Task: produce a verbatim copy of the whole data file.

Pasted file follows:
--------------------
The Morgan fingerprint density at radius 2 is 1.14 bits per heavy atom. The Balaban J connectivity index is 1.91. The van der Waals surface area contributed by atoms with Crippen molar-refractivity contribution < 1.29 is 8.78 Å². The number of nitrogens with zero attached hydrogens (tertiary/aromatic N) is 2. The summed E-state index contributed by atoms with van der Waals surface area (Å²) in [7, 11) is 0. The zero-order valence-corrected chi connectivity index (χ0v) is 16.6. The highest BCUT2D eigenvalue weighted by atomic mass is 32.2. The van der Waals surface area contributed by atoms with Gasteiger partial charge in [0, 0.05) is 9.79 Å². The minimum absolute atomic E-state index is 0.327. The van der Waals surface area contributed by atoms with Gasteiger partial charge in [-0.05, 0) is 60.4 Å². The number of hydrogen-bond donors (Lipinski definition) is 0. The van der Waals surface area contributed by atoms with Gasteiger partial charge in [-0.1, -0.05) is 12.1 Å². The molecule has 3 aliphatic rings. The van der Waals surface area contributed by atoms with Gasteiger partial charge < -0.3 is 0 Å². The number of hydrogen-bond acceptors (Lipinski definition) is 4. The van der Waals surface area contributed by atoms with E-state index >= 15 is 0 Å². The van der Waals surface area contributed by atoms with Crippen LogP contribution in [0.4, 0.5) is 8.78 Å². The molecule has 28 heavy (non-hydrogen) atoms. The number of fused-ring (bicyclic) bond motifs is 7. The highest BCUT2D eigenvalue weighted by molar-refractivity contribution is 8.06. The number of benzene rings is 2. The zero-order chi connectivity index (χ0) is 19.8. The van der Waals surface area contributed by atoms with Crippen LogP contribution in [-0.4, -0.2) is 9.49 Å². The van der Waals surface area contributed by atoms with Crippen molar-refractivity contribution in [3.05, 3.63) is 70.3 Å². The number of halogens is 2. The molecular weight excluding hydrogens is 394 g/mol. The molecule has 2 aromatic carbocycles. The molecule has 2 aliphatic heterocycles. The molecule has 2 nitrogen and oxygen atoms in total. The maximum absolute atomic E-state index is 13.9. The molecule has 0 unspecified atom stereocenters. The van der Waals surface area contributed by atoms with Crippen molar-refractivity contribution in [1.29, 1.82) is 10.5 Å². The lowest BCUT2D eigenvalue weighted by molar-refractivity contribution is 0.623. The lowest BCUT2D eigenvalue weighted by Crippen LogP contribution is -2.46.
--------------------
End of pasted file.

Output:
The Morgan fingerprint density at radius 2 is 1.14 bits per heavy atom. The Balaban J connectivity index is 1.91. The van der Waals surface area contributed by atoms with Crippen molar-refractivity contribution < 1.29 is 8.78 Å². The number of nitrogens with zero attached hydrogens (tertiary/aromatic N) is 2. The summed E-state index contributed by atoms with van der Waals surface area (Å²) in [7, 11) is 0. The zero-order valence-corrected chi connectivity index (χ0v) is 16.6. The highest BCUT2D eigenvalue weighted by atomic mass is 32.2. The van der Waals surface area contributed by atoms with Gasteiger partial charge in [0, 0.05) is 9.79 Å². The minimum absolute atomic E-state index is 0.327. The van der Waals surface area contributed by atoms with Gasteiger partial charge in [-0.05, 0) is 60.4 Å². The number of hydrogen-bond donors (Lipinski definition) is 0. The van der Waals surface area contributed by atoms with Gasteiger partial charge in [-0.1, -0.05) is 12.1 Å². The molecule has 3 aliphatic rings. The van der Waals surface area contributed by atoms with Gasteiger partial charge < -0.3 is 0 Å². The number of hydrogen-bond acceptors (Lipinski definition) is 4. The van der Waals surface area contributed by atoms with E-state index >= 15 is 0 Å². The van der Waals surface area contributed by atoms with Crippen LogP contribution in [0.4, 0.5) is 8.78 Å². The molecule has 28 heavy (non-hydrogen) atoms. The number of fused-ring (bicyclic) bond motifs is 7. The highest BCUT2D eigenvalue weighted by molar-refractivity contribution is 8.06. The number of benzene rings is 2. The zero-order chi connectivity index (χ0) is 19.8. The van der Waals surface area contributed by atoms with Crippen LogP contribution in [-0.4, -0.2) is 9.49 Å². The van der Waals surface area contributed by atoms with Crippen molar-refractivity contribution in [3.05, 3.63) is 70.3 Å². The number of halogens is 2. The molecular weight excluding hydrogens is 394 g/mol. The molecule has 2 aromatic carbocycles. The molecule has 2 aliphatic heterocycles. The molecule has 2 nitrogen and oxygen atoms in total. The maximum absolute atomic E-state index is 13.9. The molecule has 0 unspecified atom stereocenters. The van der Waals surface area contributed by atoms with Crippen molar-refractivity contribution in [1.29, 1.82) is 10.5 Å². The lowest BCUT2D eigenvalue weighted by molar-refractivity contribution is 0.623. The lowest BCUT2D eigenvalue weighted by Crippen LogP contribution is -2.46.